Like you, I watched in horror, shock, and dismay as the United States Capitol was stormed and besieged on Jan. 6, 2021. As the images poured in of destructive violence, I was scared for our democracy and nation. I was enraged when I saw the Confederate flag, a symbol of hatred, not heritage, paraded around the halls of our Capitol in 2021. I was equally enraged as I saw antisemitic slogans stitched across clothing. I was scared, as I am each time I see police overwhelmed by force. I was offended as I watched Senate offices broken into, House members’ desks pillaged and property looted. 

I kept asking, “Is this really happening?” “This is America?” Similar words have been uttered countless times throughout our nation’s history. During these deeply divided days, I am sure you have uttered the same question in response to some late-breaking news. 

I did what so many of you did; I began reaching out to friends and family. I spoke with someone who said, “This feels like Kent State.” Another said, “This feels just like 9/11 to me.” I talked to a reticent friend before asking, “Can you imagine had these people been brown or Black?” I called my friends who are the staunchest of conservatives, and they said, “I’m at a total loss for words. I’m just angry.”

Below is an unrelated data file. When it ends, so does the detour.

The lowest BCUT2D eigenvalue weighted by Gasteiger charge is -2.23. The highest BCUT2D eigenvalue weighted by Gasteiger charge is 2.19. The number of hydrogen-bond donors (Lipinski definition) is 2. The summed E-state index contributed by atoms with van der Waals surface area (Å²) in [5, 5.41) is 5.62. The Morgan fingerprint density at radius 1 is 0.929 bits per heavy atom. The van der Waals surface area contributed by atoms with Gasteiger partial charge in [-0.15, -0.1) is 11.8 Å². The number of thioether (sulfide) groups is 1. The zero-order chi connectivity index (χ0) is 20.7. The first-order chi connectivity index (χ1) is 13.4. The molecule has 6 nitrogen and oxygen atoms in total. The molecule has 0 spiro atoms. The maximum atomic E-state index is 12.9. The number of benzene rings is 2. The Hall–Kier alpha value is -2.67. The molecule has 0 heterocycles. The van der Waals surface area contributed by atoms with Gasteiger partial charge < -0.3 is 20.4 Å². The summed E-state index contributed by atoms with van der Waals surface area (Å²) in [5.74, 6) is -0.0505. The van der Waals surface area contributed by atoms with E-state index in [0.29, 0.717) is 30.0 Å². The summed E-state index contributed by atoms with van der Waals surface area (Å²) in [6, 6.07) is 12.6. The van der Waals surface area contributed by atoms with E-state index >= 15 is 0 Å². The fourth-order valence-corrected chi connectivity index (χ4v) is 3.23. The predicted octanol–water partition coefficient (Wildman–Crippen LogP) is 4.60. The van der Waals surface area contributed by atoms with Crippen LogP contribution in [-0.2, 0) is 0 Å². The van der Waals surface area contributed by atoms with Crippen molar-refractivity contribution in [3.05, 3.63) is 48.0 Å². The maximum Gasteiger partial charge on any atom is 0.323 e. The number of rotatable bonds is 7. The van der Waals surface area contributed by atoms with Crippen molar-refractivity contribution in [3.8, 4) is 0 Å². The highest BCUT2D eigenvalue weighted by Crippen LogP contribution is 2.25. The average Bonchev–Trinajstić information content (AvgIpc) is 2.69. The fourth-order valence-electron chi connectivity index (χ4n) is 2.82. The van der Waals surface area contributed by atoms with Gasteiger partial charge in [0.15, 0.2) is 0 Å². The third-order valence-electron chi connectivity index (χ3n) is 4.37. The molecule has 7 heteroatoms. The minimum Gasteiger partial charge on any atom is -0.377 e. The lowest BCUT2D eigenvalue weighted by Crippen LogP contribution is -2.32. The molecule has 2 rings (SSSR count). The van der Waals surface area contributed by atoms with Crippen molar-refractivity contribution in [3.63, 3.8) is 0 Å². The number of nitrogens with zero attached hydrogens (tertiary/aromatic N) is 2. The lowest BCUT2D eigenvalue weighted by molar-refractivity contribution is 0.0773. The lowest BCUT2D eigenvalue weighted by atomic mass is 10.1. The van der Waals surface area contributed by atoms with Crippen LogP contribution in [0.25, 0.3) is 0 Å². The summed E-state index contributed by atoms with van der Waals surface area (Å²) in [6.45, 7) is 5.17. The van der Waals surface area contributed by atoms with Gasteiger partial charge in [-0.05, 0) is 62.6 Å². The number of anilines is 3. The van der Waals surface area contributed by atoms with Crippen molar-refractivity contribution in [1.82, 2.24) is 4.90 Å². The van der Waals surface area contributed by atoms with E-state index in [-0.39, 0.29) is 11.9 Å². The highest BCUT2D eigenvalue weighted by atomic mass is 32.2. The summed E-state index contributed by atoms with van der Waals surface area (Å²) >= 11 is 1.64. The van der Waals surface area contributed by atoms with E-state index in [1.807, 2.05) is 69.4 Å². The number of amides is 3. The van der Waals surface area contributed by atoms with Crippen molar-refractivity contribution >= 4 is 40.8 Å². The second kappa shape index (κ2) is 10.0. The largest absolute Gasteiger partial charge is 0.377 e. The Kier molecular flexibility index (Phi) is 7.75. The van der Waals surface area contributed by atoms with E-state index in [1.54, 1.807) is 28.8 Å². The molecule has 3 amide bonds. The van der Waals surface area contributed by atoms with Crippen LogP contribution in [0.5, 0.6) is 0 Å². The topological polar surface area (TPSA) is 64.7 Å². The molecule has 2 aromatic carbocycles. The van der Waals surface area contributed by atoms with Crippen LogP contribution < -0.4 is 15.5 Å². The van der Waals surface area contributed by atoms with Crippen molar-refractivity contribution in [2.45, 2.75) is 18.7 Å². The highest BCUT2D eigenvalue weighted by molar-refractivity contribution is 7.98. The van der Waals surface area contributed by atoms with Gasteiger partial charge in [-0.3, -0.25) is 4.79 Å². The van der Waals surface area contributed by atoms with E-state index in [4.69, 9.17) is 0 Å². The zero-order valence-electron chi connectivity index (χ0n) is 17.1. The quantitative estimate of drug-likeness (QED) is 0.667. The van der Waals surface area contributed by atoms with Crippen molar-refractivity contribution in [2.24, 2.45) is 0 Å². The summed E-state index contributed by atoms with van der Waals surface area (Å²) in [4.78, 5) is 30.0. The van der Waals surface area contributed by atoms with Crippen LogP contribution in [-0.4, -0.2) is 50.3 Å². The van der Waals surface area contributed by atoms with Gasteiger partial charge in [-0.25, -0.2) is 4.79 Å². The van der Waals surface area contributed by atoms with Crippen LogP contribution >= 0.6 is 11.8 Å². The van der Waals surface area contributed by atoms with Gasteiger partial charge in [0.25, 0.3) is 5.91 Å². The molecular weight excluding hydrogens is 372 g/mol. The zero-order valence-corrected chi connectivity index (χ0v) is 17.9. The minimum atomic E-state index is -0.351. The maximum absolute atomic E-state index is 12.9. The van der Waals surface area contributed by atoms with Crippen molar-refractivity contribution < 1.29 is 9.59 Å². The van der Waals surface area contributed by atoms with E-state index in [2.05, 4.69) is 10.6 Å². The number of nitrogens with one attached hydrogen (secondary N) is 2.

Shock, dismay, anger, rage, contempt, sadness, grief — all of those emotions seem reasonable to me. 

I’ve settled into a state of grief. Grief for the loss of life. Grief over the loss of civility and honor. Grief over the polarization and those who have helped perpetuate it through incendiary lies and intentional exploitation of people through misinformation. It is dangerous, and it’s not the way of God. 

As people of faith, how do we walk these days? How do we hear and listen to God in the midst of our anger, bias, sadness and contempt? 

I have found Father Boyle’s words are an excellent place to start: “You know you’ve made God into your own image when God begins to hate the very people you do.” 

If we begin there, we will quickly come to recognize what all of our ancient texts ascribe. When we see others as pawns to be moved on a board for personal gain, or, worse political gain, we have ceased to see them as fully human. When we view one another as merely an opponent to be defeated, we have ceased to understand our kinship. When we speak in dehumanizing language, we are devoid of our humanity. When dehumanizing behavior becomes the norm, it leads to escalating violence, and death is not far away. 

How do we walk these days? It is the question of our time. I believe there is a path, but it only begins with reclaiming the humanity of one another. May we begin that work today. 

With great hope,


Rev. Matthew Ruffner is the Senior Pastor at Preston Hollow Presbyterian Church.  He is a husband to Sarah Ruffner and a father of two. You can follow Matthew on Instagram at @thisismatthewruffner and visit to watch the church’s live stream and listen to sermons. 

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